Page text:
Pelvic floor therapy is a mainstay at Alliance Urology and we have an entire team of providers dedicated to this treatment for both male and female patients.
Pelvic floor physical therapy (PFPT) is administered by a trained physical therapist and involves teaching techniques that can assist in pelvic muscle strengthening, relaxation, and coordination. According to Harvard Medical School, pelvic floor physical therapy is not only limited to relief of myofascial pelvic pain, but can also help to reduce other symptoms of pelvic floor problems. Some of these symptoms include urinary and anal incontinence, painful intercourse, and sexual dysfunction.
Pelvic floor therapy may also provide relief for women experiencing chronic pelvic pain, and may help strengthen the pelvic floor muscles for women who have given birth, had pelvic surgery, or who experience bladder weakness in age. If you experience any symptoms of pelvic floor problems, such as painful urination, constipation, back pain, pelvic muscle spasms, and pelvic pressure, pelvic floor therapy may be the right option for you.
If you suffer from any of the following conditions, pelvic floor therapy may be able to benefit you.
Vulvodynia is vulvar discomfort, categorized most commonly by burning pain. Pelvic floor dysfunction can cause tissue hypersensitivity, decreased blood flow, and referred pain to the vulva. PFPT has been shown to decrease the pelvic floor muscle response to pain, decrease the pelvic floor muscle tone, improve vaginal flexibility and to improve the pelvic floor muscle capacity.
Dyspareunia and vaginismus
Dyspareunia is characterized by pain during sexual intercourse, and vaginismus is characterized by a spasm of the pelvic floor muscles, making vaginal penetration difficult. PFPT can help improve muscle relaxation, normalize resting muscle activity, as well as increase vaginal elasticity and muscle awareness that can ultimately help relieve the symptoms associated with both dyspareunia and vaginismus.
Pelvic floor myofascial pain
Pelvic floor myofascial pain disorder generally includes short, tight, pelvic floor muscles that cause pain in the pelvic floor and in other referred pain areas. Symptoms include chronic vaginal discomfort and dyspareunia. PFPT is typically the first treatment option when it comes to myofascial pain and spasm.
Peripartum and postpartum period
Pregnancy and childbirth are common factors that can contribute to pelvic floor dysfunction. In fact, pelvic floor dysfunction can occur in 46% of women in the weeks following childbirth with up to 34% reporting urinary incontinence and 4% reporting fecal incontinence.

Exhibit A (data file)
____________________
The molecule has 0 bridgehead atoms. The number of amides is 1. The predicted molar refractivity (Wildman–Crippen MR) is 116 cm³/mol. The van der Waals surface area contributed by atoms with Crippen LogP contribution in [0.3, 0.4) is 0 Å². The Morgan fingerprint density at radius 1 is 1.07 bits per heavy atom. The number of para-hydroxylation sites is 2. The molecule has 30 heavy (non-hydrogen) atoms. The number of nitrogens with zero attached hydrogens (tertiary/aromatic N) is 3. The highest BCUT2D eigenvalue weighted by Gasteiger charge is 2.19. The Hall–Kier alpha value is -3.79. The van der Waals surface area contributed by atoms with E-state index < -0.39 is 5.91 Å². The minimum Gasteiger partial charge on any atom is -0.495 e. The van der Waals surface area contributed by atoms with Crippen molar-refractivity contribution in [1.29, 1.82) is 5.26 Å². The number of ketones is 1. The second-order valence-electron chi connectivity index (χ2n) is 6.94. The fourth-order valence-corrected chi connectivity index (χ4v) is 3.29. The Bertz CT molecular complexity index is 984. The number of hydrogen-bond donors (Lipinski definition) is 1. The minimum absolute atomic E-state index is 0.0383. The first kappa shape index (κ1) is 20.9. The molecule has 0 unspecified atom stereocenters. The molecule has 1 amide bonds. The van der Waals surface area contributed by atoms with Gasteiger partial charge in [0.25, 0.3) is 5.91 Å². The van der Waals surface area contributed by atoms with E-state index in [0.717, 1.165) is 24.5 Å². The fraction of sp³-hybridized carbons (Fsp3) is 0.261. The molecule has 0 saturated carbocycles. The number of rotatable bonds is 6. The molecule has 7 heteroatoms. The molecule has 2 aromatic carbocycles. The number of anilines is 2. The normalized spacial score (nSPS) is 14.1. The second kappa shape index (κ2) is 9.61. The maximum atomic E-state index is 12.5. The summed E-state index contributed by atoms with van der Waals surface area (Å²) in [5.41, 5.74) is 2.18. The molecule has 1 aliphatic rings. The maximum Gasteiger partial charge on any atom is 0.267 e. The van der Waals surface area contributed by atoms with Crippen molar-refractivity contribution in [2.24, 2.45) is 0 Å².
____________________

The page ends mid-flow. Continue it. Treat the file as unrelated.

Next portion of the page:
Anal incontinence includes gas, liquid, and stool incontinence. Fecal incontinence, also known as accidental bowel leakage, is the involuntary loss of solid or liquid stool. It is common for patients who experience fecal incontinence to also have urinary continence. PFPT for fecal incontinence may help to reduce incontinence episodes.
Stress urinary incontinence
Stress urinary incontinence (SUI) is the involuntary loss of urine. Certain activities such as coughing, laughing, sneezing, impact movements or squatting can prompt SUI. Around 25–45% of women experience stress urinary incontinence. PFPT is used to strengthen and support the pelvic floor structures to maintain continence and prevent urinary leakage.
Overactive bladder syndrome is characterized by a variety of symptoms including urinary urgency, frequency, and urgency incontinence.These symptoms are caused by involuntary contractions of the muscles within the bladder. PFPT can help manage overactive bladder symptoms by activating pelvic floor muscles to inhibit bladder muscle overactivity and to avoid urinary leakage.
Pelvic floor physical therapy for nonsurgical pelvic organ prolapse
Pelvic organ prolapse occurs when there is weakness of the pelvic floor and connective tissue attachments to the pelvis causing abnormalities in the normal positioning in the pelvis. Women with pelvic organ prolapse usually complain of pelvic heaviness, fullness, low back pain, and/or problems with defecation. PFPT can improve muscle strength and coordination of the resting position of the uterus, bladder, and rectum to help alleviate symptoms.
Return to Urinary Function after Prostatectomy
When the male prostate is removed for cancer there is a loss of resistance in the urinary system often leading to stress urinary incontinence. We have a dedicated pre and post-op PFPT program tailored just for this! The program consists of pre-surgery education and therapy as well as post-surgery therapy to regain urine control more quickly and completely. This program is also appropriate for men who have had surgery elsewhere or years ago and are still not meeting their goals with urinary control.
Alliance Urology Specialists is now offering pelvic floor therapy that can assist with various pelvic floor disorders. If you are experiencing the symptoms of pelvic floor disorder, call our office at (336) 274-1114 to make an appointment.